We are accomplices because we don’t band together to demand the Government to adopt a smoking ban in Cuba.

Sure, at this time, if we were to hold a referendum, I don’t know who would take the majority. To smoke or not to smoke. That is the question.

humo-cigarro


Irina Echarry

Irina Echarry: I enjoy reading, going to the movies and spending time with my friends. Many of the people I love are dead, or are no longer in Cuba. I will do my best to transmit my thoughts, ideas or worries via these pages so you can get to know me. I will give an idea of my age, since it helps explain certain things. I’m over thirty-five, and I think that’s enough information. I don’t have any children yet, or nieces or nephews. There are days when I transform myself into a child with no age at all in order to see life from another angle. It helps me break the monotony and survive in this strange world.

13 thoughts on “In Cuba, to Smoke or Not to Smoke…

  • In no way does lung cancer “appear to be independent of smoking tobacco.” Smoking IS the # 1 cause of lung cancer, it does not merely ‘appear’ to be so. And even though “the rate of lung cancer has increased among non-smokers,” it is still nowhere near the rate of lung cancer among smokers.
    However, in Cuba the danger of second-hand smoke, is probably negligible since most homes and offices are not as insulated as they tend to be in colder climates or in parts of the world, e.g. in the southern parts of the USA, where the prevalent use of air conditioning makes people insulate their living spaces.
    But don’t let yourselves be fooled by Vinny Gracchus’s attempt at misdirection: Smoking cigarettes kills, but it kills primarily the smokers themselves – in Cuba as well as in the rest of the world.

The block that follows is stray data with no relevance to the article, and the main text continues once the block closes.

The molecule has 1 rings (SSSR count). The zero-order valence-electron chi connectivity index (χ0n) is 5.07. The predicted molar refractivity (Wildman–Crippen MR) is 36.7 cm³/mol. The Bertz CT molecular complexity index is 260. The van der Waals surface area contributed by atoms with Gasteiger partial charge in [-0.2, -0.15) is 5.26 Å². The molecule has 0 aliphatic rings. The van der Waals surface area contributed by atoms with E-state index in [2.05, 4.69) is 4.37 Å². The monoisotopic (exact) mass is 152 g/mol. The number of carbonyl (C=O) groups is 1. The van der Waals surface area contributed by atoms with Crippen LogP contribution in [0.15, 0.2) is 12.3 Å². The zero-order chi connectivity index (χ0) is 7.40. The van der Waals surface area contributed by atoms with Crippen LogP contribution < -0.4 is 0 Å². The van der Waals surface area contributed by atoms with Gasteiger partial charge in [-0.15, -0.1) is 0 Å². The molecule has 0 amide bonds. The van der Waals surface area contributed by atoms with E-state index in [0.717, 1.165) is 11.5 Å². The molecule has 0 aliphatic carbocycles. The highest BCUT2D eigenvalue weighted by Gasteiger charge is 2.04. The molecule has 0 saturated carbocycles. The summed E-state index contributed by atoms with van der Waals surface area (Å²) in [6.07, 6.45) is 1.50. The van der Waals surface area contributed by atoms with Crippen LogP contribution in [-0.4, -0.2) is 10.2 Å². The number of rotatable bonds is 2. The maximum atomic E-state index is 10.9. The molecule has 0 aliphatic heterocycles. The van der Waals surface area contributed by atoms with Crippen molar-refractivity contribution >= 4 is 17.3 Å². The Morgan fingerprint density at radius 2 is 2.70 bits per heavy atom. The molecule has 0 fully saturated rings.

• Cuban cigarette packages already have “frightening warnings about the consequences” of smoking from the Ministry of Health (MinSap). Here are some examples from packages of “Hollywood”:
    “¿Quieres una vida saludable?,
    ¡No fumes!”

    “Tu aire y el mio es el mismo,
    ¡Respetalo!”

    “¡Detente!
    Tus hijos están fumando también.”

    All medical doctors in Cuba also warn against smoking.

  • Why do such a high percentage of smokers develop lung cancer in comparison with the non-smokers?
    Why do Cardiac specialists advise patients not to smoke?
    Are the researches into smoking undertaken across the western world during the last fifty years just a ‘smoke screen’ and do you believe that smoking ought to be encouraged for the younger generation?
    As a non-smoker – I was involved in a sport at top level for some 17 seasons and so had to be very fit – I am not directly affected but I do object to being subjected to the fumes of tobacco by others. To me it stinks and makes me cough.

  • On SHS and lung cancer consider: “The average intake of toxic and genotoxic compounds due to ETS exposure is that low that it is difficult, if not impossible, to explain the increased risk of lung cancer as found in epidemiological studies. The uncertainty is further increased because the validity of epidemiological studies on passive smoking is limited severely by numerous bias and confounding factors which cannot be controlled for reliability. The question of whether or not ETS exposure is high enough to induce and/or promote the carcinogenic effects observed in epidemiological studies thus remains open, and the assumption of an increased risk of lung cancer due to ETS exposure is, at present, more a matter of opinion than of firm scientific evidence.” (See Adlkofer F. Lung cancer due to passive smoking–a review.Int Arch Occup Environ Health. 2001 May;74(4):231-41.)

  • Lung cancer appears to be independent of smoking tobacco. Indeed while the rate of lung cancer appears to be greater among smokers, even Doll’s studies suggested a protective affect, The rate of lung cancer has increased among non-smokers. As for evidence to suggest second hand smoke has a deleterious effects, the studies I already provided suggest the answer is no. You might actually read them in their entirety rather than echo antismoking propaganda.

Leave a Reply

Your email address will not be published. Required fields are marked *